Yvonne Francis

Registered with Property118.com
Monday 3rd August 2015


Latest Comments

Total Number of Property118 Comments: 141

Yvonne Francis

19:16 PM, 30th April 2019
About 2 months ago

S21 ban: Should straightforward possession cases be decided out of court?

Reply to the comment left by Dr Rosalind Beck at 30/04/2019 - 15:10
I just do not understand why abolishing section 21 abolishes any fixed period of tenancy, and what do you mean by section 21 'eclipsing' the three year tenancy. Have you any useful links to what you seem to be saying.

It is very clear to me that tenancies at the moment have a period where neither side can give notice. Section 21, I presume can be used by landlords after that fixed period, and the change would be that landlords after that period could no longer be able to end a tenancy under 'no fault' or whatever, except on certain very restrictive conditions.

However I realise in three year tenancies the tenant can at any time give notice, and not the landlord, except on restrictive conditions. Are you not trying to overlap the two? They are only looking to abolish section 21 and not bring in three year tenancies yet.

Mandy, in Scotland where they do have three year tenancies student letting is all over except for the shouting!... Read More

Yvonne Francis

15:01 PM, 30th April 2019
About 2 months ago

S21 ban: Should straightforward possession cases be decided out of court?

Reply to the comment left by Dr Rosalind Beck at 30/04/2019 - 08:17Correct me if I am wrong Ross, but if section 21 is abolished then surly a fixed term period is not also abolished where neither the tenant or the landlord can give notice? If this is the case then no student could give notice ‘willy-nilly’. I believe a fixed term can be twelve months?
A greater problem is students staying on. Ian gives good advice when he mentions jointly and severally liable leases. I don’t have provision for section 21 in my student tenancies. I have let for 40 years and have never needed it. My houses are large, so the possibility of every one staying on, on a jointly and severally liable lease, is small. Added to which, I mostly let to friends of previous tenants at the same college. I once let for 20 years non-stop, to the same college. Blocking the access of students they know would not be a comfortable situation!
My greatest worry is, if we have three year leases. I could never rent, as I do, in November for the following summer. If notice was given in mid to late summer the likelihood of finding students to take their place in the summer would be very difficult indeed. The student market would be just a no-no.... Read More

Yvonne Francis

18:06 PM, 1st April 2019
About 3 months ago

Am I in HMO territory?

Reply to the comment left by Rob Crawford at 01/04/2019 - 15:36
Yes Rob, you are right. I am muddling up households as individuals as clearly a HMO is two households as indicated in the second point. I am used to dealing with unrelated individuals and was classing the cohabiting couple as one individual. Must still say I still personally would not go there if I was Dylan!... Read More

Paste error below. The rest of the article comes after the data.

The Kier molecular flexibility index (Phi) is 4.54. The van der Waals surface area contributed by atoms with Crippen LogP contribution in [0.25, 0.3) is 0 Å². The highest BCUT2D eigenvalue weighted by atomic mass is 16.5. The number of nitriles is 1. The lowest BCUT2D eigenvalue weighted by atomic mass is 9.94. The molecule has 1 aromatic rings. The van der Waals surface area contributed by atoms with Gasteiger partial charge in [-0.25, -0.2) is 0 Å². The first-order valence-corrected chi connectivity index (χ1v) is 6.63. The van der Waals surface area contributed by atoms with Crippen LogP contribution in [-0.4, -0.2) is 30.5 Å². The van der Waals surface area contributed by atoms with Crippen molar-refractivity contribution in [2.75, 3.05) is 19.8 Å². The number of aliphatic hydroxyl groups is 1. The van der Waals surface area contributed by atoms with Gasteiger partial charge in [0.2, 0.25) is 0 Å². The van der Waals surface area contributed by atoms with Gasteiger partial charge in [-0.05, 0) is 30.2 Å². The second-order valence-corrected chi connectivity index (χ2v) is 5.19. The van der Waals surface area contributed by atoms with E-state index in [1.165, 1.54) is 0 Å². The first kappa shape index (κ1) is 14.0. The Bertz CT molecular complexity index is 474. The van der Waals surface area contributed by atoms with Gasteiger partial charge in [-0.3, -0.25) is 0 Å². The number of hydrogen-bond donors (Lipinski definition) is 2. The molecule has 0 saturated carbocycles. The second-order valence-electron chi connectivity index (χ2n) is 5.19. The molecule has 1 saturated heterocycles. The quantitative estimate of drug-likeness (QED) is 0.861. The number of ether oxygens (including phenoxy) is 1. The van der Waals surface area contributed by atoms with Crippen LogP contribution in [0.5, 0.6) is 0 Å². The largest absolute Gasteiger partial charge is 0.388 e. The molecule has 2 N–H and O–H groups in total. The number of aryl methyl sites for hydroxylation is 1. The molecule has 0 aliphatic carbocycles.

Yvonne Francis

14:51 PM, 1st April 2019
About 3 months ago

Am I in HMO territory?

Dylan is quite right to wonder if 3 people constitute a HMO. In my area and lots of others, it is down to 3. However if you have a co-habiting couple, if I interpret my Council correctly then it’s; ’marriage or equivalent co-habiting arrangements’ (see link). So under the suggested arrangement, I think this tenancy would not fall under the classification of a HMO.

If it was me, if I had a flat that could be let to a family I would choose that option. With the suggested option the situation could change and I know from experience that it is best to avoid being a HMO, whether it needs a license or not.

If you are determined to go ahead it is best to contact your Council. in person or online, as rules vary and they can give you proper information.

https://www.oxford.gov.uk/info/20113/houses_in_multiple_occupation/926/properties_that_need_a_hmo_licence... Read More

Yvonne Francis

13:28 PM, 26th March 2019
About 3 months ago

Who is responsible for paying for a lock on HMO bedroom door?

Reply to the comment left by Ian Narbeth at 25/03/2019 - 10:38
Ian, I don’t think you have made it very clear on ‘shared’ HMO’s. Your council clearly say, ‘stable, cohesive group of sharers’ are exempt from locks on individual rooms. This is best looked at by the type of lease. A ‘cohesive group of sharers’ in a HMO would have a joint and severally liable lease, giving all the tenants the run of the house, so no entitlement to locks on individual rooms, while others HMO’s may be let on a room by room individual lease, and therefore entitled to thumb turn locks on their individual rooms. In the original post Rachael says that her room was let on an individual lease, so she was entitled to a thumb turn lock and the landlord was quite out of order telling her she had to fit one.

I have student houses let on a joint and severally liable lease. I make it very clear I do not want locks on my bedroom doors. The only question I have been asked is insurance. Some of my tenants have been turned down for insurance of their personal possessions due to this issue. I always advise them to go to Endsleigh, as they are specialist, and know exactly the position of these types of shared houses on jointly and severally leases. They are only interested in external locks which rather confirms the matter... Read More